After impressing upon them the correct attitude they should have toward one another relative to the use of their gifts, Paul encourages them to "eagerly desire the more important spiritual gifts" (v. 31 ). Paul knew that the gifts they wanted were temporary in nature. These gifts had a purpose: to bring into being (reveal), with confirmation, the complete will of God concerning their salvation in Christ Jesus. A time was coming when this information would be written down and made available to everyone. At that time, the gifts would no longer be needed. Notice how the apostle made this point to the Corinthians.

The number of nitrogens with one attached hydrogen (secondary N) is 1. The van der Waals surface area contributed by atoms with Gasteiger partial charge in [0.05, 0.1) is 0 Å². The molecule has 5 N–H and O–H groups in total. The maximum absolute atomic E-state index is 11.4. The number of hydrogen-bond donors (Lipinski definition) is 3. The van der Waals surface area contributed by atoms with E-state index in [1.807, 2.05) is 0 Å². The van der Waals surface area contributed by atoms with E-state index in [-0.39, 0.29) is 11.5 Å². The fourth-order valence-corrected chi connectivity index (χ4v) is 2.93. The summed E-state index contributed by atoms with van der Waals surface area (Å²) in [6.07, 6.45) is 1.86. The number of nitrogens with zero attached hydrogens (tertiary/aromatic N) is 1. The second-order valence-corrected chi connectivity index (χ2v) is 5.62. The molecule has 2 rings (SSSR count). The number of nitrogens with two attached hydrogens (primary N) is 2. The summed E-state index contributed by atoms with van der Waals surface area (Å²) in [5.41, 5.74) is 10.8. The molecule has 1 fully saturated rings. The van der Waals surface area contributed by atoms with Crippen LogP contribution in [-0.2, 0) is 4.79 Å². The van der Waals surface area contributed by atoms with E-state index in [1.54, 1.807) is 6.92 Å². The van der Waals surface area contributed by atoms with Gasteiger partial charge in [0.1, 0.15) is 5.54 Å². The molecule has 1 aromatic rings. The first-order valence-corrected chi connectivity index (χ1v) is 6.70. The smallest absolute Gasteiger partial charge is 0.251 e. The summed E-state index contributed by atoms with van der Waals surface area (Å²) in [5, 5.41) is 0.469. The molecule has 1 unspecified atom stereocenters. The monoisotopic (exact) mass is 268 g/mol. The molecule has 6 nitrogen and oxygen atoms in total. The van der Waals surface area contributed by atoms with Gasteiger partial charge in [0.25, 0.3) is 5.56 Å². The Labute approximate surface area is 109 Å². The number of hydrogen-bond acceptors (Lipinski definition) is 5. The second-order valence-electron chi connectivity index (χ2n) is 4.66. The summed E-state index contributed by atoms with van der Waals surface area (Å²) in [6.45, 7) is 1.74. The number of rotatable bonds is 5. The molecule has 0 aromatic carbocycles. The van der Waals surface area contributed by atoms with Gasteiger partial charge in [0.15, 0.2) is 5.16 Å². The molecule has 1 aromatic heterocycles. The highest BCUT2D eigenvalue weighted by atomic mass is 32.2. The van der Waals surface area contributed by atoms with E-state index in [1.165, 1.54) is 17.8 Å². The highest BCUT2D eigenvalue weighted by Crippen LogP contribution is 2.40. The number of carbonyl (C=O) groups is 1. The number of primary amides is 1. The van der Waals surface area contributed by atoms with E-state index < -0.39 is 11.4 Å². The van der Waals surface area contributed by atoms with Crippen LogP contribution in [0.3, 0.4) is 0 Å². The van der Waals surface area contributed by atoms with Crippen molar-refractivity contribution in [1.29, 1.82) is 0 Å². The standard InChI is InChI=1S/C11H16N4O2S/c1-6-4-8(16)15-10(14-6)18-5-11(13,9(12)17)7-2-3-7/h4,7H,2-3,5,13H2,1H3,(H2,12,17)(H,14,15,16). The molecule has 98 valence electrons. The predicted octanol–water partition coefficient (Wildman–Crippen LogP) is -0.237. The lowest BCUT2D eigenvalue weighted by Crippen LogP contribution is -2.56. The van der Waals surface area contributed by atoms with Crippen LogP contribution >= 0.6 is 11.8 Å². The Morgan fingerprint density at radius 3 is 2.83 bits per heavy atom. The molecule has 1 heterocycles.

Paul taught them that the pursuance of love is much more important than the spiritual gifts they were squabbling over. After listing several attributes of love he said,

Love lasts forever. There are such things as prophecies, but they will disappear. There are such things as inspired languages, but they will stop. There is such a thing as knowledge from God, but it will disappear. We only know portions of things from God. We prophesy in PART, but when that which is COMPLETE comes, the PARTS will disappear (13:8-10).

Some translations render the Greek word, teleion, as "perfect." This is unfortunate because it has led some to think Paul meant "sinless" or "flawless," instead of "being complete" or "matured," which is the actual meaning of the word.